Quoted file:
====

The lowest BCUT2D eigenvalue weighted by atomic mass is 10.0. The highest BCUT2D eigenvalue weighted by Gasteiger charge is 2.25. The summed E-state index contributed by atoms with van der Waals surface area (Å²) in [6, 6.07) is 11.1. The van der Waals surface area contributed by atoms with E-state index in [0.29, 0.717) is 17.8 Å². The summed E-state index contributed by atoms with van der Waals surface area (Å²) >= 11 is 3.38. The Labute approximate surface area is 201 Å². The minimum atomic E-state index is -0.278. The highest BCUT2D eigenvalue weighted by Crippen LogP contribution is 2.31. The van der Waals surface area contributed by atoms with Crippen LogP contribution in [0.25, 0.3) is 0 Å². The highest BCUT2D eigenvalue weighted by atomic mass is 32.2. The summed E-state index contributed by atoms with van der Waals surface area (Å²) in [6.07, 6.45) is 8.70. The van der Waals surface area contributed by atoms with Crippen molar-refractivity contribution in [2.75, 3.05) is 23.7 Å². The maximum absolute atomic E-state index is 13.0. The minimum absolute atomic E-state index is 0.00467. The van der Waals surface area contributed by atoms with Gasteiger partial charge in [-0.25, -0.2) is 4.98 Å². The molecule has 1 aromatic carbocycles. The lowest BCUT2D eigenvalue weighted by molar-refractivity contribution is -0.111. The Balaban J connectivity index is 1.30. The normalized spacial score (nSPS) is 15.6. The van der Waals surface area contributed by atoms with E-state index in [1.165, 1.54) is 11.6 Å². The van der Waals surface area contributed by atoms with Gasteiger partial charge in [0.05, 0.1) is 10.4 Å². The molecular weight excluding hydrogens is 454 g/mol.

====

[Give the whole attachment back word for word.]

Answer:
The lowest BCUT2D eigenvalue weighted by atomic mass is 10.0. The highest BCUT2D eigenvalue weighted by Gasteiger charge is 2.25. The summed E-state index contributed by atoms with van der Waals surface area (Å²) in [6, 6.07) is 11.1. The van der Waals surface area contributed by atoms with E-state index in [0.29, 0.717) is 17.8 Å². The summed E-state index contributed by atoms with van der Waals surface area (Å²) >= 11 is 3.38. The Labute approximate surface area is 201 Å². The minimum atomic E-state index is -0.278. The highest BCUT2D eigenvalue weighted by Crippen LogP contribution is 2.31. The van der Waals surface area contributed by atoms with Crippen LogP contribution in [0.25, 0.3) is 0 Å². The highest BCUT2D eigenvalue weighted by atomic mass is 32.2. The summed E-state index contributed by atoms with van der Waals surface area (Å²) in [6.07, 6.45) is 8.70. The van der Waals surface area contributed by atoms with Crippen molar-refractivity contribution in [2.75, 3.05) is 23.7 Å². The maximum absolute atomic E-state index is 13.0. The minimum absolute atomic E-state index is 0.00467. The van der Waals surface area contributed by atoms with Gasteiger partial charge in [-0.25, -0.2) is 4.98 Å². The molecule has 1 aromatic carbocycles. The lowest BCUT2D eigenvalue weighted by molar-refractivity contribution is -0.111. The Balaban J connectivity index is 1.30. The normalized spacial score (nSPS) is 15.6. The van der Waals surface area contributed by atoms with E-state index in [1.165, 1.54) is 11.6 Å². The van der Waals surface area contributed by atoms with Gasteiger partial charge in [0.05, 0.1) is 10.4 Å². The molecular weight excluding hydrogens is 454 g/mol.